The Federal Trade Commission estimates that nearly one in five workers in the United States are under a noncompete clause. How common would you say noncompetes are in veterinary medicine?

The vast majority of veterinary employment agreements contain a noncompete clause in states that will enforce them. Not every veterinarian has a written contract, but of those that do, 95% of them contain a noncompete clause.

To clarify, is that a proportion of veterinarians in practice specifically or does it include veterinarians in other sectors, such as industry?

Noncompete agreements specifically affect veterinarians in clinical practice. It's rare to see one in industry, the public sector or other jobs within veterinary medicine. However, employment agreements for industry veterinarians usually contain extensive nondisclosure and confidentiality agreements.

How about other members of the veterinary team such as technicians — is the use of noncompetes common for their role?

It's very rare for technicians or other veterinary team members to be subject to a noncompete, but technician noncompetes do exist.

Are noncompetes used more often by large corporations than private practices or equally by both?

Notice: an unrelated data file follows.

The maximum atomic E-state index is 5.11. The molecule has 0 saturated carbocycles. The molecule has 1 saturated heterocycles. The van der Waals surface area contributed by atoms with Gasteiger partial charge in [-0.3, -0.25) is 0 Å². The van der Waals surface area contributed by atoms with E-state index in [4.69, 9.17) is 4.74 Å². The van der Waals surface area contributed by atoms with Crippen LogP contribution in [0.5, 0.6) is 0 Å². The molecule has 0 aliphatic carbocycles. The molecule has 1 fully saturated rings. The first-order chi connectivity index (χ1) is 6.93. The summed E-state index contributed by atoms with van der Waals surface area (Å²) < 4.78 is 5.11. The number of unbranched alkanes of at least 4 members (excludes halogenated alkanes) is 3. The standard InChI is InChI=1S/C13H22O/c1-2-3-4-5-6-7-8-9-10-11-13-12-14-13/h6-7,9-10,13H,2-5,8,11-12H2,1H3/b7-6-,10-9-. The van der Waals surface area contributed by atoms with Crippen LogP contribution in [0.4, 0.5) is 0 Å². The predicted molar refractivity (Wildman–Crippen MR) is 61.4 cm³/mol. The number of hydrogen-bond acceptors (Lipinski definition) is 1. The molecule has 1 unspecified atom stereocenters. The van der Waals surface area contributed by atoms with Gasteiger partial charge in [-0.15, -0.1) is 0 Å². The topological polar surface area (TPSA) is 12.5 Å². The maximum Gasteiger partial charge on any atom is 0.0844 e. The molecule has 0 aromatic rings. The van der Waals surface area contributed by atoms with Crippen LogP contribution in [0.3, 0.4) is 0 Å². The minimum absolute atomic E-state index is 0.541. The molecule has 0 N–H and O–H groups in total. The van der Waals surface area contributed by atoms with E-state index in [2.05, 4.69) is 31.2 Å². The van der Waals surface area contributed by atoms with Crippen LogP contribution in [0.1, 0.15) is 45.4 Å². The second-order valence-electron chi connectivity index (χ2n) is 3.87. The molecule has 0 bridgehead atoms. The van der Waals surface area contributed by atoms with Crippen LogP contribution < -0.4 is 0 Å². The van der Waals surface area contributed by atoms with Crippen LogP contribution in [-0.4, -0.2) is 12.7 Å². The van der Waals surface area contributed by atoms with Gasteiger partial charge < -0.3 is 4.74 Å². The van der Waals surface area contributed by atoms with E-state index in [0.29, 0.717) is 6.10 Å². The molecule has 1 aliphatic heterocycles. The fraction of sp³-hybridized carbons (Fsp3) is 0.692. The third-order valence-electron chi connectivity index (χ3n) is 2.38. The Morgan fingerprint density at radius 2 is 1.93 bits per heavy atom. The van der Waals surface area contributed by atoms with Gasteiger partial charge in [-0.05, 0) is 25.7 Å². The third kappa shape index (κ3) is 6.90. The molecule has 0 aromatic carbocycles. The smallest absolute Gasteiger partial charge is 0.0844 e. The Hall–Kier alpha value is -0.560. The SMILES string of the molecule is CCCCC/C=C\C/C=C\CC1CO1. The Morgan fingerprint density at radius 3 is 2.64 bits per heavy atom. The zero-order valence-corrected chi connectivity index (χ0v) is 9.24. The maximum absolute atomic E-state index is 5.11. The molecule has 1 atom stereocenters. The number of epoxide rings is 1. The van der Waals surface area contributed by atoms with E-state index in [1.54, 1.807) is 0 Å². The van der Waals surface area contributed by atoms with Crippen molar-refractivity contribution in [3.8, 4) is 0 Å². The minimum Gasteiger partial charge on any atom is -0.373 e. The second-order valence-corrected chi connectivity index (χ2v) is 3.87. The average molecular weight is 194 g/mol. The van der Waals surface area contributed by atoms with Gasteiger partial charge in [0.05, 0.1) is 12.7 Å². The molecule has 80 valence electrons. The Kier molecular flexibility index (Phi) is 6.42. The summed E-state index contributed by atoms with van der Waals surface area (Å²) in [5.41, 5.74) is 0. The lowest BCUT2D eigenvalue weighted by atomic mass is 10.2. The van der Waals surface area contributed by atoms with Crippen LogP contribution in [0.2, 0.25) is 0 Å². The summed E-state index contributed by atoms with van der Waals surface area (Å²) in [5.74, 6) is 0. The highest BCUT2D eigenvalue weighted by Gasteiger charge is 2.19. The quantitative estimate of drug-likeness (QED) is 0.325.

Equally by both. Since almost all large group practices (corporates) use written employment agreements and some private practices don't have written employment agreements, there is a greater proportion of veterinarians that work for large groups that have a noncompete in their agreement.

However, there are a couple of corporate group practices that don't have noncompete clauses in their agreements. That being said, the vast majority of both independently owned and large group practices do use noncompete clauses in their employment agreements. Keep in mind that group practices often employ highly skilled lawyers, and their noncompete provisions tend to be more carefully written and usually are more likely to be enforced.

If allowed to stand, the FTC's ban will affect almost all practicing veterinarians. Boarded specialists have some of the broadest noncompetes, so I expect massive shifts in the world of specialty care facilities.

Let's talk about situations to which the rule does not apply. As I understand it, noncompetes can still be used in buy-sell contracts and franchiser-franchisee agreements. Are there any nuances in either of those situations that folks should be aware of?

That is correct: The sellers of businesses, exiting partners and other equity owners can still be subject to noncompete clauses. State law and courts have always distinguished between sellers and employees when determining enforcement, and noncompete agreements against sellers of businesses have always been broader and more enforceable even in states that won't enforce a noncompete against employees.